By Ed Ahern

 

“These people are already dead.”

“How can you say that , Sarah? They breathe, eat, watch television. Some talk.”

“But what they were didn’t survive- the victories, the thefts, the love, the infidelities- all gone.”

“Nonsense, they have their memories.”

“Do they? Can you swear to me that this woman with the vacant eyes and drool from the side of her mouth is thinking? Or remembering?”

“You can’t prove she isn’t.”

“I think I can, Marty. Everything she was capable of, good and bad, is gone. What we do is who we are, we lose that and we’re just pickled vegetables. Ask her a question. Hold her hand and see if she squeezes back. Yell in her ear and see if her eyes move. Who she was didn’t survive.”

“That’s evil. What about the soul, the experiences of those who love her?”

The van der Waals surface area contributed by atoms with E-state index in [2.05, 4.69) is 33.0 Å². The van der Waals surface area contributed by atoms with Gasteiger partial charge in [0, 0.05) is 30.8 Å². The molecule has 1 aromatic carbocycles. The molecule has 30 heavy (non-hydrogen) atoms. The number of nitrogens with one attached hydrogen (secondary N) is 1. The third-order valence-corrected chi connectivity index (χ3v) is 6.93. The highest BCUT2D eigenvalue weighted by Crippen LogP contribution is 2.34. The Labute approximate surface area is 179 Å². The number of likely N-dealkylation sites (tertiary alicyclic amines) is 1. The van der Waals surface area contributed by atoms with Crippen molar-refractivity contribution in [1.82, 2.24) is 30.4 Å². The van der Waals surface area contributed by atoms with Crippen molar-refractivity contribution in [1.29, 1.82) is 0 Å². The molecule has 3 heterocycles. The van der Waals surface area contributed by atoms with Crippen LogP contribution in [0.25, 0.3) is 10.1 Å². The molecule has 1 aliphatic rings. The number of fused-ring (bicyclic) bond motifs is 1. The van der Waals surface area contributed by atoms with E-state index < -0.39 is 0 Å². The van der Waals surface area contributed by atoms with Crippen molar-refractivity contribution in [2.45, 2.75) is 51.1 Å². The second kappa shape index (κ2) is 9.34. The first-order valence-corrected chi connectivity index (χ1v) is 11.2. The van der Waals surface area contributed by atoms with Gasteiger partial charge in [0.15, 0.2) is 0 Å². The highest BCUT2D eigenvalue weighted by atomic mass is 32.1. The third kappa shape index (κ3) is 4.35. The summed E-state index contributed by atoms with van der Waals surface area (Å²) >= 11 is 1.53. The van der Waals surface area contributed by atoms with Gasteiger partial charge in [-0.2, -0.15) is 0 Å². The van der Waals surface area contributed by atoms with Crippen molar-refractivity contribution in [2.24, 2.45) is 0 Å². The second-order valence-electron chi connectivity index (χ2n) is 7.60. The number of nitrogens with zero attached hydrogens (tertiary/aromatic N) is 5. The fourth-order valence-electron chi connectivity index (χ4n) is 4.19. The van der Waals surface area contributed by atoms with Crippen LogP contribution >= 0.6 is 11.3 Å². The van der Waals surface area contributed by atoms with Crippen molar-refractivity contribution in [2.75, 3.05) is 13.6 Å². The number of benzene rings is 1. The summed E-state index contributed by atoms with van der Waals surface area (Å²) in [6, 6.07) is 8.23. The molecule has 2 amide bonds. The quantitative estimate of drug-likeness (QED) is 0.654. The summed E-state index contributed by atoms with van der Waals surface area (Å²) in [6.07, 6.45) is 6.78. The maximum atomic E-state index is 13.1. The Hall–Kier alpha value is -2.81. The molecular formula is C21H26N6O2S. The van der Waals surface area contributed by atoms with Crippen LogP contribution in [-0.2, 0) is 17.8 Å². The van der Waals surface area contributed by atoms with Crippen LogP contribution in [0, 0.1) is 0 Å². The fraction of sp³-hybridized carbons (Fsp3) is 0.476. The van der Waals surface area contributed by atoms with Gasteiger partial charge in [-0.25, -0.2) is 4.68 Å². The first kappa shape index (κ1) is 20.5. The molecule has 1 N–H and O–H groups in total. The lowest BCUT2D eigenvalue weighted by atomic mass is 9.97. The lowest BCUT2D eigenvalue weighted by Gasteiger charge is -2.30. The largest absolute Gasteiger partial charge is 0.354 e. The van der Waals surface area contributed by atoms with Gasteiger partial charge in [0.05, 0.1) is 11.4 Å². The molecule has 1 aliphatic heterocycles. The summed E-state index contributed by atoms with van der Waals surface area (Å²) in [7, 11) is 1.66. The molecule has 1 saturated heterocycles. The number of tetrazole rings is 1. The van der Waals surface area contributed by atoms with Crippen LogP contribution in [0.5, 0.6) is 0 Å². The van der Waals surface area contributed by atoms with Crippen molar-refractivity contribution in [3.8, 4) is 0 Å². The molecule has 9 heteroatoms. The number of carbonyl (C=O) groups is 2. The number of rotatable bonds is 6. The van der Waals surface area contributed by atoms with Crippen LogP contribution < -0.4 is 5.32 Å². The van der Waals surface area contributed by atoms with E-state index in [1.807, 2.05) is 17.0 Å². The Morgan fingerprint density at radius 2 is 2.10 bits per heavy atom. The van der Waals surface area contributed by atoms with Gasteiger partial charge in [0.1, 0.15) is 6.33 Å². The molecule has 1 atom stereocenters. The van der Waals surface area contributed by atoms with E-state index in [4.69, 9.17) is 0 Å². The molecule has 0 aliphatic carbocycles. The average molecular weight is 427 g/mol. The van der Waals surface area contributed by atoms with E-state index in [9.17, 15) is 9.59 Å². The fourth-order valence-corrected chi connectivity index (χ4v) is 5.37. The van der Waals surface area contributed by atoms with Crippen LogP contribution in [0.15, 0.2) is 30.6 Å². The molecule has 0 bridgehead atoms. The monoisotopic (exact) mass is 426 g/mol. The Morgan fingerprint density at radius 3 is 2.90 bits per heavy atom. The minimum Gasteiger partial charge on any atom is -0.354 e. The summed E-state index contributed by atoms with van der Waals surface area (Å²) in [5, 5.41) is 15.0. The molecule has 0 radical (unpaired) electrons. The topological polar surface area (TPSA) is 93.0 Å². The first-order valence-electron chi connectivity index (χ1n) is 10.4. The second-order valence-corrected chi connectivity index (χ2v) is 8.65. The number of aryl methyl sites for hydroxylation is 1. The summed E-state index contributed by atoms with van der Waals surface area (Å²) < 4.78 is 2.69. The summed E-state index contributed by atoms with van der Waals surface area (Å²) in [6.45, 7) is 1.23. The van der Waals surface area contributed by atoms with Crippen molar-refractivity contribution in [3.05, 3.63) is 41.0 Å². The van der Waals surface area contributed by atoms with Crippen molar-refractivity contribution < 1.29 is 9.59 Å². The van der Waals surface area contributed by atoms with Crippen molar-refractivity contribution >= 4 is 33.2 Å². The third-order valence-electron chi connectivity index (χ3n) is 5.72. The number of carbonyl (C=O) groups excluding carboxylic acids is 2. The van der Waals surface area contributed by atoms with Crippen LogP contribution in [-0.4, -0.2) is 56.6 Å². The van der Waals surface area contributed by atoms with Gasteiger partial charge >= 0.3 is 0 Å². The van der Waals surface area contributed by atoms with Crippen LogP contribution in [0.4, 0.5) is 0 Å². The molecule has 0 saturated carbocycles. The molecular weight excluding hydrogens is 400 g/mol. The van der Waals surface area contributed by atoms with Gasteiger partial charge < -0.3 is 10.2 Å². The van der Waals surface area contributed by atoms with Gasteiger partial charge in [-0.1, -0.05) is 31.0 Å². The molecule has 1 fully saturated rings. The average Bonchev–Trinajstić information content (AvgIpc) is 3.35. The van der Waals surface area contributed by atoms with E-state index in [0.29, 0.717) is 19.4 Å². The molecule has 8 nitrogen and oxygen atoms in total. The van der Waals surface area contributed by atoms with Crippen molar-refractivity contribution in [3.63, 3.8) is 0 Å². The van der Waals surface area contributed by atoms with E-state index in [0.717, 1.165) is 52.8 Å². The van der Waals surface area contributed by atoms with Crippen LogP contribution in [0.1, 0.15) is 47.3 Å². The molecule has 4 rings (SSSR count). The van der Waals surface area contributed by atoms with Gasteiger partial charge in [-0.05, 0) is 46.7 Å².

“If there is a soul it took the last shuttle flight a while ago.”

“And the people who come to visit her?”

“Oh, they experience present sadness. But their tempering experience is of who she was, not what she’s become.”

“That man still talks.”

“He parrots words. But you can’t tell me they make sense. Or that he can tell us how he’s human.”

“Will you think that when it happens to you?”

“When it happens I’ll be past thinking, beyond experience. Mentally, or if you insist, spiritually dead. I regret telling you this because I know how much it bothers you, but I can’t take it back. ”

Silence for a few minutes.

“You’re wrong, Sarah. But I think it’s worse than you describe. They’ve physically and mentally shrunken back into their own bodies, back into a womb of time’s making. They survive in a lightless, soundless waiting room, in fear they will never again know motion or emotion, and waiting of an unknowable departure.”

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